They denounce Activision (Call of Duty, Diablo IV) for sexual harassment and the company defends itself

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Activision Blizzard, denuncia, acoso sexual

Activision Blizzard, the company behind Call of Duty, Diablo, Overwatch and Crash Bandicoot, among many other sagas, has been denounced for sexual harassment against women. According to Bloomberg, the lawsuit was filed by the California Department of Fair Employment last July 20. The company, for its part, has sent out a lengthy press release in which it disavows the accusations.

Whistleblowers seek to “remedy, prevent, and deter civil rights violations,” as well as to enforce equal pay laws. They underline the absence of women in leadership positions within the company and their difficulties in promoting in the hierarchical ranks. The complaint also highlights the salary differences between men and women in executive positions.

DFEH portrays a macho culture at Blizzard

After two years of investigation, the California Department of Fair Employment has revealed that there are allegedly toxic behaviors against female employees in the office. They ensure that “Male employees drink copious amounts of alcohol” and that they habitually behave “inappropriately” with women. “Male employees proudly come to work with a rasaca, play video games during working hours and delegate their responsibilities to female employees.” They also add that they speak openly about female bodies and that they “joke about rape.”

“Employed women are constantly subjected to sexual harassment.” Some executives and creators, they continue, they behave in this way “without consequences”. In one case, an employee committed suicide while on a business trip. “His supervisor had brought anal plugs and lube with him.”

The lawsuit accuses Activision Blizzard of failing to respond to “numerous complaints” about harassment and discrimination, not to mention the retaliation alleged to have occurred in response to these complaints. They claim that this fell on deaf ears because human resources personnel are close to the alleged harassers.

Activision denies and defends itself

In response to these allegations, Activision Blizzard has shared a statement: “There is no place in our company or industry for sexual misconduct or harassment of any kind. We take all allegations seriously and investigate them. In cases related to misbehavior, measures were taken to solve the problem ”.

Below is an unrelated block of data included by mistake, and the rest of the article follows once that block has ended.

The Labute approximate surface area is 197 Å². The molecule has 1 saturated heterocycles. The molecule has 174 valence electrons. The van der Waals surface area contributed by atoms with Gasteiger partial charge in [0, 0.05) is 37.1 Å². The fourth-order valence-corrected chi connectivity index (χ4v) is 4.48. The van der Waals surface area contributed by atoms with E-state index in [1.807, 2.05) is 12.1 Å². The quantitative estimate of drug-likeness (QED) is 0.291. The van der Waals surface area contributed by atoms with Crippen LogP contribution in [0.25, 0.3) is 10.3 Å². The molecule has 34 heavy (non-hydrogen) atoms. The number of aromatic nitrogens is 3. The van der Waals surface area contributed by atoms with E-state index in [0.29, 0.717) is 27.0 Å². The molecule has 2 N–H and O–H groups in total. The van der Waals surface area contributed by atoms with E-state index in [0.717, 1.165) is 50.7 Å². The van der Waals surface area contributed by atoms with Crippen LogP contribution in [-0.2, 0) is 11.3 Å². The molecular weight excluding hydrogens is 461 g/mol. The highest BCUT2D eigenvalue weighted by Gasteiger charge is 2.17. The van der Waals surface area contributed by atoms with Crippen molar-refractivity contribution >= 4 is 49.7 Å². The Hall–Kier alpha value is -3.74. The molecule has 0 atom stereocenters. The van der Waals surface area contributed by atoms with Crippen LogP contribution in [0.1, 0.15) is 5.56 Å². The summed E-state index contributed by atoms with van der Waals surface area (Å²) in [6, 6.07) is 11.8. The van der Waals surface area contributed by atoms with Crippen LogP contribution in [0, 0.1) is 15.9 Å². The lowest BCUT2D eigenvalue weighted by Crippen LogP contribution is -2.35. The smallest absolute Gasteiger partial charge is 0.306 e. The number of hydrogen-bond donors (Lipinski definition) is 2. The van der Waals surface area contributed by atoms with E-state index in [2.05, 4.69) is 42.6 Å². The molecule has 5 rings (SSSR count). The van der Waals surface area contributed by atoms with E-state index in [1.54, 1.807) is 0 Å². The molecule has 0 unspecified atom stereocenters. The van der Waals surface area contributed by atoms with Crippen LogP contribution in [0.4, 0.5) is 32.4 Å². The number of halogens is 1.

According to Activision, the DFEH complaint includes images “distorted and in many cases false” from Blizzard’s past. “We have been extremely cooperative with DFEH throughout their investigation, we have even provided data and extensive documentation, but they have refused to inform us about the problems they have perceived.” Activision argues that they should “have investigated properly” and have discussed with them to resolve any problems before entering the judicial field. “We will prove it in court.”

“Give us nausea the questionable behavior of DFEH to transfer to his complaint the tragic suicide of an employee whose death has nothing to do with the case ”, they say. “Although we find this behavior embarrassing and unprofessional, it is unfortunately an example of how they have behaved throughout the entire investigation.”

From the point of view of Activision Blizzard, the photograph shown by the DFEH does not represent the current Blizzard work environment. During the last years and at this time, “since the initial investigations began, we have made significant changes”, with the aim of modifying the internal company culture to open the doors to diversity within your leadership team. They say that they have updated the code of conduct and that they have implemented a team that is responsible for investigating any concerns that affect employees. They must regularly attend anti-bullying courses.

Activision Blizzard emphasizes that strive” to pay all employees “fairly and equally”, and that they have taken steps to prevent discriminatory decisions from being made. The statement concludes by expressing its confidence that they will be able to prove all this in court.

Source | Kotaku

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